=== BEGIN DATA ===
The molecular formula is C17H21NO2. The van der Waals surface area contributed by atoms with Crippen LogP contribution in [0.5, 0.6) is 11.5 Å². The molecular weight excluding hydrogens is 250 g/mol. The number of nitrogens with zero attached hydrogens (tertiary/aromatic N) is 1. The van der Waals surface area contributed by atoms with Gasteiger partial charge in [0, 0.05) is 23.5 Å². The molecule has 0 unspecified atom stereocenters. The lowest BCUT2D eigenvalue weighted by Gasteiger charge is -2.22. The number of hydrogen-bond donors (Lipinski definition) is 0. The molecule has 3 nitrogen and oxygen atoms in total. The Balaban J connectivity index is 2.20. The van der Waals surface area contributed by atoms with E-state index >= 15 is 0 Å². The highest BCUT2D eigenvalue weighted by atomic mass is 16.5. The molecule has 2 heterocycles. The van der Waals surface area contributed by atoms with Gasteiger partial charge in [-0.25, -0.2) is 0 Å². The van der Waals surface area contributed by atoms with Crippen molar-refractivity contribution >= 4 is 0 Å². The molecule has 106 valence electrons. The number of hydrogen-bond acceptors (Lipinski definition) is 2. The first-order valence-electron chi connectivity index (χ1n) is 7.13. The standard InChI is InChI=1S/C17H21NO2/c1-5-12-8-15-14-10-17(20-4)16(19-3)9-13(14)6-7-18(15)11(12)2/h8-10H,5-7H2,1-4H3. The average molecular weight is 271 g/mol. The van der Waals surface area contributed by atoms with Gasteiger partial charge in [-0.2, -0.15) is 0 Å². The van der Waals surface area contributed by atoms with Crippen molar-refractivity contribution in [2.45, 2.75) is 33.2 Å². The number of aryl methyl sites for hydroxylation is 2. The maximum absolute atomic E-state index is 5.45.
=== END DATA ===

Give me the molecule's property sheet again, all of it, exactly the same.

The molecular formula is C17H21NO2. The van der Waals surface area contributed by atoms with Crippen LogP contribution in [0.5, 0.6) is 11.5 Å². The molecular weight excluding hydrogens is 250 g/mol. The number of nitrogens with zero attached hydrogens (tertiary/aromatic N) is 1. The van der Waals surface area contributed by atoms with Gasteiger partial charge in [0, 0.05) is 23.5 Å². The molecule has 0 unspecified atom stereocenters. The lowest BCUT2D eigenvalue weighted by Gasteiger charge is -2.22. The number of hydrogen-bond donors (Lipinski definition) is 0. The molecule has 3 nitrogen and oxygen atoms in total. The Balaban J connectivity index is 2.20. The van der Waals surface area contributed by atoms with E-state index >= 15 is 0 Å². The highest BCUT2D eigenvalue weighted by atomic mass is 16.5. The molecule has 2 heterocycles. The van der Waals surface area contributed by atoms with Gasteiger partial charge in [-0.25, -0.2) is 0 Å². The van der Waals surface area contributed by atoms with Crippen molar-refractivity contribution >= 4 is 0 Å². The molecule has 106 valence electrons. The number of hydrogen-bond acceptors (Lipinski definition) is 2. The first-order valence-electron chi connectivity index (χ1n) is 7.13. The standard InChI is InChI=1S/C17H21NO2/c1-5-12-8-15-14-10-17(20-4)16(19-3)9-13(14)6-7-18(15)11(12)2/h8-10H,5-7H2,1-4H3. The average molecular weight is 271 g/mol. The van der Waals surface area contributed by atoms with Gasteiger partial charge in [-0.2, -0.15) is 0 Å². The van der Waals surface area contributed by atoms with Crippen molar-refractivity contribution in [2.45, 2.75) is 33.2 Å². The number of aryl methyl sites for hydroxylation is 2. The maximum absolute atomic E-state index is 5.45.